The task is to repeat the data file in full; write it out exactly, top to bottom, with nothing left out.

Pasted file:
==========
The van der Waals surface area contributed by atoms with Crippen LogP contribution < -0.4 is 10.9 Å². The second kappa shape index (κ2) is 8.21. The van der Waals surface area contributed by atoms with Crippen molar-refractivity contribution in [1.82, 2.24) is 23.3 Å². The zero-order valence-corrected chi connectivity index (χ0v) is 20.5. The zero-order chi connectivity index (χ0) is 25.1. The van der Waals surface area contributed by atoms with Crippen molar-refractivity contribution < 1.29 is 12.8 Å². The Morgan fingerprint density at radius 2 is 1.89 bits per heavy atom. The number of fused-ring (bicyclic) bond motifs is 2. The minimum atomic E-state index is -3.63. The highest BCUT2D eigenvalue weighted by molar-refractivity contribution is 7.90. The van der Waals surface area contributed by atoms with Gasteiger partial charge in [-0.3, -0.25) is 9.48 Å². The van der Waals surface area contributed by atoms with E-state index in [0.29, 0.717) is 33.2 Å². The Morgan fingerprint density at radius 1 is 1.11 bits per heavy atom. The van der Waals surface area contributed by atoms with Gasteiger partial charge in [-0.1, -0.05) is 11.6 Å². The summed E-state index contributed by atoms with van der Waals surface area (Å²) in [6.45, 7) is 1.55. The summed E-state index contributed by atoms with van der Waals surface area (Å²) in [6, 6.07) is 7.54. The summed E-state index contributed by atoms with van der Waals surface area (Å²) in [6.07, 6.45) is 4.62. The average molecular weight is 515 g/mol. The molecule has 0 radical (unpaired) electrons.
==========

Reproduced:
The van der Waals surface area contributed by atoms with Crippen LogP contribution < -0.4 is 10.9 Å². The second kappa shape index (κ2) is 8.21. The van der Waals surface area contributed by atoms with Crippen molar-refractivity contribution in [1.82, 2.24) is 23.3 Å². The zero-order valence-corrected chi connectivity index (χ0v) is 20.5. The zero-order chi connectivity index (χ0) is 25.1. The van der Waals surface area contributed by atoms with Crippen molar-refractivity contribution < 1.29 is 12.8 Å². The Morgan fingerprint density at radius 2 is 1.89 bits per heavy atom. The number of fused-ring (bicyclic) bond motifs is 2. The minimum atomic E-state index is -3.63. The highest BCUT2D eigenvalue weighted by molar-refractivity contribution is 7.90. The van der Waals surface area contributed by atoms with Gasteiger partial charge in [-0.3, -0.25) is 9.48 Å². The van der Waals surface area contributed by atoms with E-state index in [0.29, 0.717) is 33.2 Å². The Morgan fingerprint density at radius 1 is 1.11 bits per heavy atom. The van der Waals surface area contributed by atoms with Gasteiger partial charge in [-0.1, -0.05) is 11.6 Å². The summed E-state index contributed by atoms with van der Waals surface area (Å²) in [6.45, 7) is 1.55. The summed E-state index contributed by atoms with van der Waals surface area (Å²) in [6, 6.07) is 7.54. The summed E-state index contributed by atoms with van der Waals surface area (Å²) in [6.07, 6.45) is 4.62. The average molecular weight is 515 g/mol. The molecule has 0 radical (unpaired) electrons.